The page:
The first overview of Ecosystem Services in New Zealand
Wednesday 12 Feb 2014
Ecosystem Services in New Zealand, a 538-page publication on the conditions and trends of ecosystem services in this country, was launched at the Ministry for the Environment’s offices in Wellington last night.
Edited by Landcare Research Principal Scientist Dr John Diamond, with contributions from more than 100 of New Zealand’s leading scientists and academics, the book provides the first overview of ecosystem services in New Zealand.
Ecosystem services are categorised as ‘provisioning’, such as food, timber and freshwater; ‘regulating’, such as air quality, climate and pest regulation; ‘cultural’ such as recreation and sense of belonging; and ‘supporting’, such as soil quality and natural habitat resistance to weeds.
John says the book was produced to improve understanding of the functioning of New Zealand’s ecosystems. “It’s important that our management of ecosystem services is based on sound knowledge.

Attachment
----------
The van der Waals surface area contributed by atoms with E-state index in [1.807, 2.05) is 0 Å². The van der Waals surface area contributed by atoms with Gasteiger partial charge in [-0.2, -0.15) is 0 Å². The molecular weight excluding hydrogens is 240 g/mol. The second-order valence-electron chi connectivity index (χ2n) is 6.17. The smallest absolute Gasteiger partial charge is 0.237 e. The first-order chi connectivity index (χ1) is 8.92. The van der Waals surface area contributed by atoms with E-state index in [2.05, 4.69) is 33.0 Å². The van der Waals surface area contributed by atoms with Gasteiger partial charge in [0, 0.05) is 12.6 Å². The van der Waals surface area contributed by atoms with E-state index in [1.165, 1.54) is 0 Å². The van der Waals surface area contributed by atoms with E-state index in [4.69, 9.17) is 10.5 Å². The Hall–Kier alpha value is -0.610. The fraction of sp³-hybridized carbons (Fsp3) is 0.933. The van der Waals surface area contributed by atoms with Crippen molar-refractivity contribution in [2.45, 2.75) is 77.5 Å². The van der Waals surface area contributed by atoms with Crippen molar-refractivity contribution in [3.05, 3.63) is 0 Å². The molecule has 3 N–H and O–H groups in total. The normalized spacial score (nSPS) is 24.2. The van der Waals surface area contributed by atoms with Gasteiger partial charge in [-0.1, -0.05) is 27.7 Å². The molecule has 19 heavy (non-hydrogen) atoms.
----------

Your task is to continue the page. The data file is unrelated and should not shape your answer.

“We didn’t set out to create a scorecard but it’s inevitable that people will look at a publication like this and ask ‘How are we doing?’
“When we consider that in the past 50 years, humans have transformed ecosystems more rapidly and extensively than in any other period in human history, I think that on the whole New Zealand’s story is a reasonably balanced one.
“If we take a fairly simplistic, high-level view of the trending of indicators over the past 20 years, most have shown no net change, or both improvements and deterioration at different locations.”
However, John says the number of gains have been fairly evenly matched by losses.
“On the positive side, we are seeing improvements in pest management in cities and native forest, growth in indigenous forest and shrubland, and health and environmental benefits from less use of open fires and better home insulation. On the negative side, some examples are the decline in pollination services. We are losing biodiversity, particularly rare species and in freshwater and wetland environments, and also water is being over-allocated in some catchments.
“There are no surprises there,” says John. “In producing this book we haven’t set out to unearth any new revelations. It was simply about synthesising information that has already been produced and making it more readily available.”
Ecosystem Services in New Zealand (published by Manaaki Whenua Press and available from Nationwide Book Distributors: www.nationwidebooks.co.nz, ph: 0800 990 123)